You know how children get excited in a toy store? that is exactly how ‘yours truly’ behaves in home decor stores. I remember being obsessed with beautiful houses since childhood. I love the story every house has to share about the people who live there. It defines their choices, their memories, their journey, and who doesn’t enjoy stories! Luckily for me, my hubby shares my enthusiasm. He knows that the best way to blow away my blues is by a trip to some home goods store.
Living just a few hours from Asheville, it was a no brainer that both of us had to visit the largest private residence in the United States, ‘The Biltmore estate’!! We made a pit stop at Charlotte ‘The Queen city’ but a description of that beautiful city, as well as ‘Paris of the South’- city of Asheville, deserve their own space so let’s leave them for now.
A visit to Biltmore needs to be planned before hand as it is a popular tourist destination. Hence, it’s advisable to purchase tickets for tours prior to visiting. It may seem a little expensive for a house tour but trust me, the entire property is picturesque and worth your time, specially if you are intrigued by the French Châteauesque – styled mansions.
Photography is prohibited inside the mansion. Personally, I think this is a good thing as one would go crazy trying to capture all the grandeur and it would get very crowded with people taking selfies!
A little history about the Biltmore estate 
In the 1880s, at the height of the Gilded Age, George Washington Vanderbilt II, youngest son of William Henry Vanderbilt, began to make regular visits with his mother, Maria Louisa Kissam Vanderbilt (1821–1896), to the Asheville, North Carolina, area. He loved the scenery and climate so much that he decided to create his own summer estate in the area, which he called his “little mountain escape” Vanderbilt named his estate Biltmore derived from “Bildt,” Vanderbilt’s ancestors’ place of origin in Holland, and “More”, Anglo-Saxon for open, rolling land.
Construction of the house began in 1889 and continued well into 1896. In order to facilitate such a large project, a woodworking factory and brick kiln, which produced 32,000 bricks a day, were built onsite, and a three-mile railroad spur was constructed to bring materials to the building site. Construction on the main house required the labor of well over 1,000 workers and 60 stonemasons.
Driven by the impact of the newly imposed income taxes, and the fact that the estate was getting harder to manage economically, Vanderbilt initiated the sale of 87,000 acres (352 km²) to the federal government. After Vanderbilt’s unexpected death in 1914 of complications from an emergency appendectomy, his widow completed the sale to carry out her husband’s wish that the land remain unaltered, and that property became the nucleus of the Pisgah National Forest.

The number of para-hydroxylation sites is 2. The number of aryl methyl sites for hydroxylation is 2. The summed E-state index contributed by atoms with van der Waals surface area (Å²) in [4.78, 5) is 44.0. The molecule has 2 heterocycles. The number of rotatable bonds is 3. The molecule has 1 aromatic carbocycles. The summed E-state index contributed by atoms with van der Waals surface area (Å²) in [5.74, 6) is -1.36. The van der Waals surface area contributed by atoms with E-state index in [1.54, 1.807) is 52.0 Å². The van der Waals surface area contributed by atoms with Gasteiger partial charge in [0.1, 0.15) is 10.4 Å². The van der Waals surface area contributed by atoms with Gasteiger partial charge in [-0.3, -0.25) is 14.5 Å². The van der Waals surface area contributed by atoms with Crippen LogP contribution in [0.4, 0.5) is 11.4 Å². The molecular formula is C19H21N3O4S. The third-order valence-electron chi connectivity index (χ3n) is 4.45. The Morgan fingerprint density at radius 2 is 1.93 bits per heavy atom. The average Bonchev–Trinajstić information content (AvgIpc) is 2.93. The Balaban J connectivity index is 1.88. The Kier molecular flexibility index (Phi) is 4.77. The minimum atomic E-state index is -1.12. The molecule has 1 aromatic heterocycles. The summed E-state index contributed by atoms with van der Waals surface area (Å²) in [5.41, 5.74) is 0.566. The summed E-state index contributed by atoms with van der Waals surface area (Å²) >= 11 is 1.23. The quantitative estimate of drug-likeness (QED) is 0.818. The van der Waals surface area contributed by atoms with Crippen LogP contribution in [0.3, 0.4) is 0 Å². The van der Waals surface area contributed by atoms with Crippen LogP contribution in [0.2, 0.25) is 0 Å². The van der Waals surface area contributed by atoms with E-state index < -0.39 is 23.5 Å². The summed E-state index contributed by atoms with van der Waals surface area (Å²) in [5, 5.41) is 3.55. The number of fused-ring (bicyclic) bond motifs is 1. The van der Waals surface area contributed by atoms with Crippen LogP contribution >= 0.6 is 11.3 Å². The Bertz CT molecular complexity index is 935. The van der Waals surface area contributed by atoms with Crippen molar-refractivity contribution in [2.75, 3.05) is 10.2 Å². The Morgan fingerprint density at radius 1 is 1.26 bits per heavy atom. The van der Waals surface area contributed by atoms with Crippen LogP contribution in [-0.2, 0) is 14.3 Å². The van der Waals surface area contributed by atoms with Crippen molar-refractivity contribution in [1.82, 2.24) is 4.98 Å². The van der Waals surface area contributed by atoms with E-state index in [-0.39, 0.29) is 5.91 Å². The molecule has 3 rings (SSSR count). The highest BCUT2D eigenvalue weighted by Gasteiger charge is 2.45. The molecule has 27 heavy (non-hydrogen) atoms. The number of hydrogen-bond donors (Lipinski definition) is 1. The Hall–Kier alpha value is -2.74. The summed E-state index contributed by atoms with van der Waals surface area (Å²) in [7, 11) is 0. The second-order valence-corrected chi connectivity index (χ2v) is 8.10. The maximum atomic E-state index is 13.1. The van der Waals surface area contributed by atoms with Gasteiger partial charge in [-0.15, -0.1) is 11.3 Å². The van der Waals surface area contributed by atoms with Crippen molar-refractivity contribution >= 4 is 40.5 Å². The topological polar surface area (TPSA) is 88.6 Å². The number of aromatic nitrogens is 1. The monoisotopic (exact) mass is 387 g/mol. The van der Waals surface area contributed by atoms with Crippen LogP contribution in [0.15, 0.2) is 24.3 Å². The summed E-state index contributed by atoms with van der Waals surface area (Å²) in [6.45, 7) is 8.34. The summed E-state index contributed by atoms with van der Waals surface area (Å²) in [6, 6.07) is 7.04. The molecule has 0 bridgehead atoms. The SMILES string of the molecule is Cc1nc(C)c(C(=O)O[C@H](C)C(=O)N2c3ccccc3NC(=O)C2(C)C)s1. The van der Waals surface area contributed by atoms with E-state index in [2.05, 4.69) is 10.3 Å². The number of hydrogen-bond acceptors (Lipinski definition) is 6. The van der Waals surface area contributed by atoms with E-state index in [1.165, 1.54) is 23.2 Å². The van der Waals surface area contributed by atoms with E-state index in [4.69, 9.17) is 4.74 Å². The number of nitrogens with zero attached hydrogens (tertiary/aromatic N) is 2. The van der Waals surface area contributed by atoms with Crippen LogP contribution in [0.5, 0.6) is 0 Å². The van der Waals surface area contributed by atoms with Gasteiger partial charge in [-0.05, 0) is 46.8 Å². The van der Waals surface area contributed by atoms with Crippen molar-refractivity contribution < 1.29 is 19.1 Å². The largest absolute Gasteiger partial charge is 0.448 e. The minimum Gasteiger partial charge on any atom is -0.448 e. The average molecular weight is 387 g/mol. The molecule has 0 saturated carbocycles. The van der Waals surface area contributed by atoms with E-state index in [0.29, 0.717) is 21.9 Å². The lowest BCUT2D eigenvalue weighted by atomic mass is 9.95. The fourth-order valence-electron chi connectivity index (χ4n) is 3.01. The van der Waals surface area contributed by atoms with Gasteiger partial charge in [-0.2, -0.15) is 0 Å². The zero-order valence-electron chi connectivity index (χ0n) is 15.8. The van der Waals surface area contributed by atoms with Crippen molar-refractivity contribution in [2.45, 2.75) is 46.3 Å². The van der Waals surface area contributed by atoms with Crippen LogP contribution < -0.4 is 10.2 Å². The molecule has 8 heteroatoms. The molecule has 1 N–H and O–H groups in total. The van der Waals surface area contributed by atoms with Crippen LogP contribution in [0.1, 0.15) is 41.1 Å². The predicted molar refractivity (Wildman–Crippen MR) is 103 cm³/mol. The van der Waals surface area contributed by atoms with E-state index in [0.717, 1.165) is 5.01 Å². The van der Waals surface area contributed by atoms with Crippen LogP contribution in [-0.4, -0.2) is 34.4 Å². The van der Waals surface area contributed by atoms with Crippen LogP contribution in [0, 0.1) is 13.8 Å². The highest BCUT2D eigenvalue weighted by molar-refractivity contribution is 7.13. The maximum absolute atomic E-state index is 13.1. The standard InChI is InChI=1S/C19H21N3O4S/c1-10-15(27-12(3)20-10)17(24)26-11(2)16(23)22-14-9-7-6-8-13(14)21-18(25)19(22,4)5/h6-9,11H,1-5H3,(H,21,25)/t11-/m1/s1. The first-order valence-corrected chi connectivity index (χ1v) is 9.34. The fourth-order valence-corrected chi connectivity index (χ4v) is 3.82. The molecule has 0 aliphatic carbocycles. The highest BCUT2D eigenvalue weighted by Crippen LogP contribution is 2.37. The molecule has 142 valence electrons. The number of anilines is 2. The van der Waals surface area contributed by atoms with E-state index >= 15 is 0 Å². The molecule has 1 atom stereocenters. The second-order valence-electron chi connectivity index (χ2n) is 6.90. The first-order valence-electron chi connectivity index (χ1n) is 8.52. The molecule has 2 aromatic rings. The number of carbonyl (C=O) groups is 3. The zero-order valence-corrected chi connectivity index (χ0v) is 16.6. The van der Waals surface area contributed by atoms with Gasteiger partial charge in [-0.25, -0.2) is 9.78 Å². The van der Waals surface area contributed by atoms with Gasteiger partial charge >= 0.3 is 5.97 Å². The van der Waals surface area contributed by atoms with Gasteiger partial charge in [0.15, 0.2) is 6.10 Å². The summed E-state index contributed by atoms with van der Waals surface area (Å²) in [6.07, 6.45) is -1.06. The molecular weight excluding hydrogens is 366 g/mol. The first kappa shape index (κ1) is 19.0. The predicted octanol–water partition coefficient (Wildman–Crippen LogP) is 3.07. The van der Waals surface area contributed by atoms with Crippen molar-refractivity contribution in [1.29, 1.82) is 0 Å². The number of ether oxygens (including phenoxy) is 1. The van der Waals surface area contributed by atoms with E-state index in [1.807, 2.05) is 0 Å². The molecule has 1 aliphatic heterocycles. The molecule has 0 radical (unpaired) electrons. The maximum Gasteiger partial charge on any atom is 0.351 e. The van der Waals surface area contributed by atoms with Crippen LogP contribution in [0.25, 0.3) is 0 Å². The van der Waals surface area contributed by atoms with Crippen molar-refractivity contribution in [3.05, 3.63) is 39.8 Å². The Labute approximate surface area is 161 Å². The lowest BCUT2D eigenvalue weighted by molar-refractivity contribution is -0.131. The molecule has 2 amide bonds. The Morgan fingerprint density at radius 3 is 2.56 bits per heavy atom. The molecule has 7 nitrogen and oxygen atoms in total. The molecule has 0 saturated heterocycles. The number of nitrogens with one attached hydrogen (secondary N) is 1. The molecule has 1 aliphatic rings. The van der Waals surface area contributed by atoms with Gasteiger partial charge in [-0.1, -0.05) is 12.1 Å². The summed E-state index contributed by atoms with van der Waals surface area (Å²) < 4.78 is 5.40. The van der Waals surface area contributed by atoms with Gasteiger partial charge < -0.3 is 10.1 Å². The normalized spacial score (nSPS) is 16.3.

In an attempt to bolster the estate’s financial situation during the Great Depression, Cornelia and her husband opened Biltmore to the public in March 1930 at the request of the City of Asheville.
Biltmore has four acres of floor space and a total of 250 rooms in the house including 33 bedrooms for family and guests, 43 bathrooms, 65 fireplaces, three kitchens and 19th-century novelties such as electric elevators, forced-air heating, centrally controlled clocks, fire alarms, and an intercom system!!!!
Vanderbilt’s idea was to replicate the working estates of Europe. He asked Hunt and Olmstead to design a village with architecturally compatible buildings and picturesque landscaping to house the estate employees and their families. The result was Biltmore Village.
The day tour includes tour of the Biltmore village, their winery and free wine tasting .
The creamery offers wonderful tasty delights to make your trip sweeter.
A fun fact for many people visiting Biltmore is related to the popular PBS television series ‘Downtown Abbey’. Many of the clothes worn by the stars are also exhibited in the mansion. Downtown Abbey fans can view a detailed description here.
We were famished by the end of our house tour and exhausted by walking through the beautiful gardens so we decided to rest and re-fuel at the stable cafe.
They served Southern favorites in this historic setting in what was originally the estate’s horse stable. We enjoyed the casual dining in converted stalls that now hold cozy booths.
The celebration of Christmas at Biltmore is exceptionally beautiful with people pouring in from all over the country to see this place at it’s best. We hope to visit again around Christmas to witness the holiday charm amidst such grand beauty.
This tour was like stepping into a history book. We were completely in awe of the visionaries and craftsmen of that era. A day well spent lost in their stories, we drove back by the evening, as you can see grinning all the way !